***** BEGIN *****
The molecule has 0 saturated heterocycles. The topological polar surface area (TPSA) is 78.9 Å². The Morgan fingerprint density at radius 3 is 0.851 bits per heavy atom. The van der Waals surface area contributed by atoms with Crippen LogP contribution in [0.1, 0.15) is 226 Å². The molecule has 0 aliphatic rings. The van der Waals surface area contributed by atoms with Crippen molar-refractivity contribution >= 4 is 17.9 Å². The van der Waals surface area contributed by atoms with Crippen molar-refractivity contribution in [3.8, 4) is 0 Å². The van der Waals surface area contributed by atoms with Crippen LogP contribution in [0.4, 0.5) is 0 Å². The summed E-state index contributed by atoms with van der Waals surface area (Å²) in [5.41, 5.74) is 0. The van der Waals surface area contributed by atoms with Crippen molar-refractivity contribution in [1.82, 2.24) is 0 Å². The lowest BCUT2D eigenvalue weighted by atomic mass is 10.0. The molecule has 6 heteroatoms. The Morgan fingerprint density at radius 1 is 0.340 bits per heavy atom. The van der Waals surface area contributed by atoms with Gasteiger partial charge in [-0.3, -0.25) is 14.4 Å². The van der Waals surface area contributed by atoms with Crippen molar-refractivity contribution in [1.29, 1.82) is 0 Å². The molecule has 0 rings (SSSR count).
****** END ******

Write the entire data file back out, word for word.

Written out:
The molecule has 0 saturated heterocycles. The topological polar surface area (TPSA) is 78.9 Å². The Morgan fingerprint density at radius 3 is 0.851 bits per heavy atom. The van der Waals surface area contributed by atoms with Crippen LogP contribution in [0.1, 0.15) is 226 Å². The molecule has 0 aliphatic rings. The van der Waals surface area contributed by atoms with Crippen molar-refractivity contribution >= 4 is 17.9 Å². The van der Waals surface area contributed by atoms with Crippen molar-refractivity contribution in [3.8, 4) is 0 Å². The van der Waals surface area contributed by atoms with Crippen LogP contribution in [0.4, 0.5) is 0 Å². The summed E-state index contributed by atoms with van der Waals surface area (Å²) in [5.41, 5.74) is 0. The van der Waals surface area contributed by atoms with Crippen molar-refractivity contribution in [1.82, 2.24) is 0 Å². The lowest BCUT2D eigenvalue weighted by atomic mass is 10.0. The molecule has 6 heteroatoms. The Morgan fingerprint density at radius 1 is 0.340 bits per heavy atom. The van der Waals surface area contributed by atoms with Gasteiger partial charge in [-0.3, -0.25) is 14.4 Å². The van der Waals surface area contributed by atoms with Crippen molar-refractivity contribution in [1.29, 1.82) is 0 Å². The molecule has 0 rings (SSSR count).